AXIS Capital Holdings is not an asset manager, CEO Albert Benchimol said recently, but the firm is making “substantial fees” for managing and deploying third-party capital into its reinsurance underwriting business.
Albert Benchimol spoke at the recent Bank of America Merrill Lynch 2018 Insurance Conference and some of his commentary provided a little insight into his and AXIS Capital’s thinking about how they leverage their growing pile of alternative reinsurance capital.
AXIS has expanded its third-party capital under management to $1.9 billion by the end of 2017, around 55% (or $1.05 billion) of which is dedicated to the property catastrophe reinsurance space, while the rest is deployed into other lines of business.
This growth means that the total amount of premiums that AXIS Capital ceded to third-party capital rose 60% in 2017, hitting $489 million for the year, up from $304 million in 2016.
Fee income earned for the work of originating, structuring and passing on reinsurance risks to its third-party capital investors rose as well, to $36 million in 2017, up more than 65% on the prior years $21.8 million.
Despite the growth of this capital and the impressive fees AXIS Capital is earning from it, Benchimol does not liken his firm to an asset manager, preferring to focus on its reinsurance traits.
“We’re very focused on making sure that we leverage all forms of capital, for the benefit of our customers,” Benchimol explained, adding that on third-party capital, “We believe strongly it’s here to stay. It has an appetite. It wants to participate in the risk transfer universe.”
“We believe it’s a real opportunity for us to make that capacity, at the returns that capacity wants, available to our customers,” he continued.
However there is a ‘but’ when it comes to third-party capital for AXIS, the CEO believes that reinsurance is the better product.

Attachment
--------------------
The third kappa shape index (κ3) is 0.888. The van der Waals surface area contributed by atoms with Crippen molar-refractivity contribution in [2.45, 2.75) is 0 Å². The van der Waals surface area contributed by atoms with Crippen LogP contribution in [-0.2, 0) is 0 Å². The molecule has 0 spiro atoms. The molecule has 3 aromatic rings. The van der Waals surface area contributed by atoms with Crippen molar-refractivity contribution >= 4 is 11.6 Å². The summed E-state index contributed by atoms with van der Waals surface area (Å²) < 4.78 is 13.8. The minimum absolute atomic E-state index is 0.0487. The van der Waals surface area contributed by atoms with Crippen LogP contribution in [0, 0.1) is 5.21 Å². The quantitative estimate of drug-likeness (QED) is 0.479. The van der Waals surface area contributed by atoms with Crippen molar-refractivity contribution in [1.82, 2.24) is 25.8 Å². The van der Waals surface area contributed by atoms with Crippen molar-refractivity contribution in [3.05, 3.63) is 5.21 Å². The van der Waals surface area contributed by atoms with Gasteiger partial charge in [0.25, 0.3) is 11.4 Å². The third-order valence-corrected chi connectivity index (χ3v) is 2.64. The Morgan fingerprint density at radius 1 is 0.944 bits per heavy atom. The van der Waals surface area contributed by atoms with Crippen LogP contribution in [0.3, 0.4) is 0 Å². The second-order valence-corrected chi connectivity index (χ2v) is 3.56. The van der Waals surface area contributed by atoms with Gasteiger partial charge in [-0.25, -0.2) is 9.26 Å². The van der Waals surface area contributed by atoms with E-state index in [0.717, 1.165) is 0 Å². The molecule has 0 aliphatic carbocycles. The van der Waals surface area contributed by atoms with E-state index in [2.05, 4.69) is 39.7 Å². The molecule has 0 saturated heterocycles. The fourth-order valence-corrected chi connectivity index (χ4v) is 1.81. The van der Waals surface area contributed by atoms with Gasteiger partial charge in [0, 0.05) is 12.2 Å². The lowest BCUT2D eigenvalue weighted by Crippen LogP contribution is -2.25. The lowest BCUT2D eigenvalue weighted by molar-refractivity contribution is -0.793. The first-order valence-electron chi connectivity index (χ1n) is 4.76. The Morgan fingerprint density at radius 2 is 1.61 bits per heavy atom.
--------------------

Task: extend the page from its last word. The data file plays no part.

Benchimol said, “We are absolutely convinced, as are our customers, that reinsurance is the better product.
“Reinsurance has consistency, it’s provided by experts who are focused on long-term relationships, we provide multiple lines of business, and it makes sense.”
Any ceding companies that have been trading with the longest established ILS funds, which have existed for the last twenty years now, may feel that the relationship argument is now moot, as far as alternative capital goes.
But on the multiple line-of-business front, there is still an argument that you can get more of the protection you want for your portfolio from a reinsurer.
But in a reinsurance market where cost and efficiency are increasingly vital, alternative or third-party capital is becoming the preferred option for some areas of the risk universe, and it seems Benchimol is keenly aware of this.
He continued, “There is a lot of third-party capacity out there, that is willing to do that, but at a lower return. We believe it is our job to make that capacity and those prices available to our customers, but wrapped with the service and customisation that reinsurance requires.”
Benchimol believes this results in a win-win situation, for the ceding companies and the third-party investors. The amount of fees AXIS is now earning from its work with third-party capital suggests this is a win-win-win, as all parties are benefiting from the relationship.
“Our customers get the capacity they want, at the best rates available. Our partners in third-party capital get a great portfolio at the market price that they want and we generate fees in the process,” he said.
Despite the growth of third-party capital under management at AXIS, Benchimol does not believe the firms business is shifting towards becoming one focused more on managing other peoples money though.
“I would argue that we do not think of ourselves as an asset manager,” he explained. “This is really all about helping us provide our customers with capacity at the best price possible, but we’re nevertheless generating a substantial amount of fees in the process.”
Not an asset manager perhaps (at least in how they view it), but certainly AXIS Capital is leveraging multiple balance-sheets. It may suit traditional reinsurance firms to think of their embrace of third-party capital in this way, but they are now doing the same job as ILS fund managers (managing third-party assets, matching them with risks), in most cases.
Reinsurance firms, like AXIS and its competitors, are going to find their transition into firms that increasingly arrange and manage the matching of risk and capital a change to their modus operandi.
But those that embrace it successfully will find it offers them a new way to get paid for the expertise that sits within their organisations, allowing them to generate income while another party holds onto, or shares in, the ultimate risk.